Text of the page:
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Integrating Sources. by Worth Weller. TOC. Why use sources? What makes a good quote? How long should a quote be? How to “integrate” quotes How to avoid “dropped” quotes How to shorten quotes Using “block quotes” A few notes on paragraphs A few words on grammar, punctuation and citing.

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Integrating Sources

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integrating sources

Integrating Sources

by Worth Weller

  • Why use sources?
  • What makes a good quote?
  • How long should a quote be?
  • How to “integrate” quotes
  • How to avoid “dropped” quotes
  • How to shorten quotes
  • Using “block quotes”
  • A few notes on paragraphs
  • A few words on grammar, punctuation and citing
why use sources
Why use sources?
  • College papers are written in your own words.
  • In fact, 66 to 75 percent of your paper needs to be your own views and thoughts.
  • Quotes from sources are simply used to back up, prove, and illustrate your own thinking
  • The reason you use sources is to show the reader that your opinions are informed by:
  • What you read
  • And what others have said about your subject.
what makes a good quote
What makes a good quote?
  • When you are reading, you are looking for “arguments” that will support (or oppose) your own arguments
  • You are looking for strong, powerful wording of articulately presented ideas.
  • Stay away from dates and amounts
  • Quote only exciting language, language that is controversial, or language that would lose its impact or clarity as a paraphrase.
how long should a quote be
How long should a quote be?
  • Short!
  • Readers don’t like long quotes - they don’t know why you are using them
  • Quote just one sentence at a time
  • Often half a quote is better than a full quote!
how to integrate quotes
How to “integrate” quotes
  • Direct quotations should always have three parts:
  • Quote: Material taken directly from the author
  • Tag: Material that explains the following or preceding is a quote
  • Source: Material that documents the source, such as page numbers
how to avoid dropped quotes
How to avoid “dropped” quotes
  • All quotes should have some form of “tag” information in the form of a subject and verb that comes before or after the quote
  • In other words, quotes need to be “integrated” into a larger sentence of your own.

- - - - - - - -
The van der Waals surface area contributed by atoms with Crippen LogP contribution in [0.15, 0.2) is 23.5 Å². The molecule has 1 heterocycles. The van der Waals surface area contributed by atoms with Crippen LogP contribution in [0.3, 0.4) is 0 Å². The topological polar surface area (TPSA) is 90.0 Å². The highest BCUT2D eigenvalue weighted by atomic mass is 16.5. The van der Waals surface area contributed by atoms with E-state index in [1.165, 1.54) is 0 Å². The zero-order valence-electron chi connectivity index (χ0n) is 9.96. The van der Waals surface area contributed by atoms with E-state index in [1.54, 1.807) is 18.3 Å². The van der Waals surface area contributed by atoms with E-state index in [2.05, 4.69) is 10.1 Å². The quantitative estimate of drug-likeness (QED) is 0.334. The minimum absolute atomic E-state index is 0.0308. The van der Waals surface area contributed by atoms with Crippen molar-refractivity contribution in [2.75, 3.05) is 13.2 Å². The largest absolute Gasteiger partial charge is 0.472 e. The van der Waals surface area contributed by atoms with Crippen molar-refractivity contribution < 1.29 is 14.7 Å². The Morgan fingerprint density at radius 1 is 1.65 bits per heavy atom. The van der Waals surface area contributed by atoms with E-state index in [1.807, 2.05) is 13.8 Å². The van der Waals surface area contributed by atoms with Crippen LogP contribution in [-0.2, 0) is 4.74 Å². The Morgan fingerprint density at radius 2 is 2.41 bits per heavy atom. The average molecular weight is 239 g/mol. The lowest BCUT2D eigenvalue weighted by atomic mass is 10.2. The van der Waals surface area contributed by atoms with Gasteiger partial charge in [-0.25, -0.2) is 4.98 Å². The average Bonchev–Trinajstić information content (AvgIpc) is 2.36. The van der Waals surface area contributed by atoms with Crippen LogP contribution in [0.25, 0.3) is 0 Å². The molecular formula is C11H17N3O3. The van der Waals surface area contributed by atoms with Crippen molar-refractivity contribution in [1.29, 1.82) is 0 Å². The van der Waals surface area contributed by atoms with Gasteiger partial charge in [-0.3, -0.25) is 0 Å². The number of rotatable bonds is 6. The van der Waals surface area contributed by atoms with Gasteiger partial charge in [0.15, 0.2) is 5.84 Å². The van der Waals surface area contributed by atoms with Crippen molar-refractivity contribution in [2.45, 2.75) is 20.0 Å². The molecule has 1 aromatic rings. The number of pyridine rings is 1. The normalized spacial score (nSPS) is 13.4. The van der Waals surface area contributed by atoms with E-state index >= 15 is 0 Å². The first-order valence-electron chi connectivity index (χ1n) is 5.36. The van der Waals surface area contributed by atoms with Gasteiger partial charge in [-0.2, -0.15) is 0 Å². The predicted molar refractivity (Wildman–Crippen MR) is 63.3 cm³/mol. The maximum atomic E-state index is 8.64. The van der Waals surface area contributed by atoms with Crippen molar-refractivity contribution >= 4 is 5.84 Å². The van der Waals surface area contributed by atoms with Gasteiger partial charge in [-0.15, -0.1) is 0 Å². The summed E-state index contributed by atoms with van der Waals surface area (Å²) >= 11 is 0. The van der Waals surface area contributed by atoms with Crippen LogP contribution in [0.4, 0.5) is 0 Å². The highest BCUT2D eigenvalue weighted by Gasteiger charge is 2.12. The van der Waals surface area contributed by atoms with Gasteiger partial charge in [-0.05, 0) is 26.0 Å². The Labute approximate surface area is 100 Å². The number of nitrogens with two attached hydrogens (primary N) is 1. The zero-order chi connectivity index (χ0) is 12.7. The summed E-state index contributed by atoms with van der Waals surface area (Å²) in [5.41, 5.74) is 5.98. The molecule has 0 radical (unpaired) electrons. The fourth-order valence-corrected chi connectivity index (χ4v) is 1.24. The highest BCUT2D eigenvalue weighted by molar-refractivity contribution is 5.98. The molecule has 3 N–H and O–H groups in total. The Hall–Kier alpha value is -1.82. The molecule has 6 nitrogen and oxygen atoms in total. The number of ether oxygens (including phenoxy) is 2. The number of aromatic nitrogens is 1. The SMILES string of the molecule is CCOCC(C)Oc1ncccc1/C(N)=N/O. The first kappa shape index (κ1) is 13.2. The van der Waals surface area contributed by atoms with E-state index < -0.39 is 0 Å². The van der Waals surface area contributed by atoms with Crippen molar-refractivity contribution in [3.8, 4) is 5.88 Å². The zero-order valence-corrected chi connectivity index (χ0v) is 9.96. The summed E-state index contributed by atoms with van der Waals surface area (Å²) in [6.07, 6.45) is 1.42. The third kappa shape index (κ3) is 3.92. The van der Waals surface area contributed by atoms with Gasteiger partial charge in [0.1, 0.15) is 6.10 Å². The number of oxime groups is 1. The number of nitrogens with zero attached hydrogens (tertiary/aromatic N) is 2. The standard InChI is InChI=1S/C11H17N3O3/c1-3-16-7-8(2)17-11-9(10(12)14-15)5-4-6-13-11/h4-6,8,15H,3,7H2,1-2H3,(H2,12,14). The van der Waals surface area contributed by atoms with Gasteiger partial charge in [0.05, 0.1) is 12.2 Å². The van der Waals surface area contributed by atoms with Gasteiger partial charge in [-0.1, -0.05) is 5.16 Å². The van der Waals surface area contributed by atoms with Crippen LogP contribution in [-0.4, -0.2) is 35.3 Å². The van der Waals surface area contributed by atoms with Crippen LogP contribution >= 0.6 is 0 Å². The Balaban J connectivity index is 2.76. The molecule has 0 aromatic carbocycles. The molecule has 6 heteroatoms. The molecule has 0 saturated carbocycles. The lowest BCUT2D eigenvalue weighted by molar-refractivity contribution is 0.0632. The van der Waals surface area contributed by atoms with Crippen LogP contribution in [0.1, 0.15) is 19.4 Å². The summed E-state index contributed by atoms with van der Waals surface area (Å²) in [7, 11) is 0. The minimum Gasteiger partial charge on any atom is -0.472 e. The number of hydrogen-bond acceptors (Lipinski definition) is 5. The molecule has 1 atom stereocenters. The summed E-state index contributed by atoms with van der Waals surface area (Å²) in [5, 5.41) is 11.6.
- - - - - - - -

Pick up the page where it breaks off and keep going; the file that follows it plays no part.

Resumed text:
how to shorten quotes
How to shorten quotes
  • Ellipses (space dot space dot space dot space) indicate that some unnecessary words have been left out of a quotation.
  • When using ellipses, remember that:
  • when you quote just a WORD or SHORT PHRASE, no ellipsis is necessary;
  • you do not use an ellipsis to indicate that you have left something out of the BEGINNING of a sentence;
  • missing words from the END or somewhere in the MIDDLE of a sentence need to be indicated with an ellipsis
using block quotes
Using block quotes
  • Quotes more than four lines long need to be set up as “block quotes.”
  • Use them very sparingly:
  • Readers don’t like them
  • Profs think you are “padding” your paper
  • They rob you of page length
a few notes on paragraphs
A few notes on paragraphs
  • Never begin a paragraph with a quote - paragraphs begin with transitions and topic sentences.
  • Never end a paragraph with a quote - robs you of page length
  • Use the quote in the middle of your paragraph to illustrate and support your topic sentence
  • Then reflect on how that quote proves your point, explain what the quote means or make some other comment.
some words on grammar punctuation and citing
Some words on Grammar, Punctuation, and Citing
  • Sometimes you have to change a word in a quote to make it fit the grammar of our whole sentence - show this with brackets.
  • Commas always go inside the quote marks; semi-colons, exclamation points and question marks are outside unless they are the author’s
  • Except where citing, periods go inside the quote marks.
  • Use single quote marks to indicate quotes within quotes
  • Parenthetical citations come at the very end.
  • Quote sparingly - do your own writing
  • Quote only the good stuff
  • Use tag material to integrate the quote into a larger sentence
  • Never begin a paragraph with a quote
  • Never end a paragraph with a quote.